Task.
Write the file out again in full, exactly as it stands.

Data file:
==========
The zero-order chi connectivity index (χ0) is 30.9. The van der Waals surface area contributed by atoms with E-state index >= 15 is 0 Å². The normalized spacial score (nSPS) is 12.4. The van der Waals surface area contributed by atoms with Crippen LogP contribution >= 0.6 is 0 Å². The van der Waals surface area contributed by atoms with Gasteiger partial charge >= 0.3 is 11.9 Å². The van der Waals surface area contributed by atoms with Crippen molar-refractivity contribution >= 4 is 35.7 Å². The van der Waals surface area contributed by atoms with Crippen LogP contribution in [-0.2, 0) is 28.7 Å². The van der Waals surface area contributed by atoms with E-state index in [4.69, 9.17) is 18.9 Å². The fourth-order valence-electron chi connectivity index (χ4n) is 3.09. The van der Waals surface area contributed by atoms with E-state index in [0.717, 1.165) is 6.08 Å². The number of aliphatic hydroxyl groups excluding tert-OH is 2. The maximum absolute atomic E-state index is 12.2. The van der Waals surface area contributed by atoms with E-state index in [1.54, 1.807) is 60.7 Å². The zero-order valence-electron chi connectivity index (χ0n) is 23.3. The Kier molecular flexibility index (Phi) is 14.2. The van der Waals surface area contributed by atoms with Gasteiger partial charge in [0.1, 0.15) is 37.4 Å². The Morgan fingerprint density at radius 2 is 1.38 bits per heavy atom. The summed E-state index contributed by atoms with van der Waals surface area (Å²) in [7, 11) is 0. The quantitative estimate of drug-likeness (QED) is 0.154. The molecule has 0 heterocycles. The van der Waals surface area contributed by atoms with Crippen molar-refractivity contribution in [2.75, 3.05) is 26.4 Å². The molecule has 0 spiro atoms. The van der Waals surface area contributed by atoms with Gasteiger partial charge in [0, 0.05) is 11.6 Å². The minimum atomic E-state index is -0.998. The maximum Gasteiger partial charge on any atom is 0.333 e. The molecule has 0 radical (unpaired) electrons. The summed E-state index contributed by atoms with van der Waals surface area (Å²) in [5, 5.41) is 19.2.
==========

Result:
The zero-order chi connectivity index (χ0) is 30.9. The van der Waals surface area contributed by atoms with E-state index >= 15 is 0 Å². The normalized spacial score (nSPS) is 12.4. The van der Waals surface area contributed by atoms with Crippen LogP contribution >= 0.6 is 0 Å². The van der Waals surface area contributed by atoms with Gasteiger partial charge >= 0.3 is 11.9 Å². The van der Waals surface area contributed by atoms with Crippen molar-refractivity contribution >= 4 is 35.7 Å². The van der Waals surface area contributed by atoms with Crippen LogP contribution in [-0.2, 0) is 28.7 Å². The van der Waals surface area contributed by atoms with E-state index in [4.69, 9.17) is 18.9 Å². The fourth-order valence-electron chi connectivity index (χ4n) is 3.09. The van der Waals surface area contributed by atoms with E-state index in [0.717, 1.165) is 6.08 Å². The number of aliphatic hydroxyl groups excluding tert-OH is 2. The maximum absolute atomic E-state index is 12.2. The van der Waals surface area contributed by atoms with E-state index in [1.54, 1.807) is 60.7 Å². The zero-order valence-electron chi connectivity index (χ0n) is 23.3. The Kier molecular flexibility index (Phi) is 14.2. The van der Waals surface area contributed by atoms with Gasteiger partial charge in [0.1, 0.15) is 37.4 Å². The Morgan fingerprint density at radius 2 is 1.38 bits per heavy atom. The summed E-state index contributed by atoms with van der Waals surface area (Å²) in [7, 11) is 0. The quantitative estimate of drug-likeness (QED) is 0.154. The molecule has 0 heterocycles. The van der Waals surface area contributed by atoms with Crippen molar-refractivity contribution in [2.75, 3.05) is 26.4 Å². The molecule has 0 spiro atoms. The van der Waals surface area contributed by atoms with Gasteiger partial charge in [0, 0.05) is 11.6 Å². The minimum atomic E-state index is -0.998. The maximum Gasteiger partial charge on any atom is 0.333 e. The molecule has 0 radical (unpaired) electrons. The summed E-state index contributed by atoms with van der Waals surface area (Å²) in [5, 5.41) is 19.2.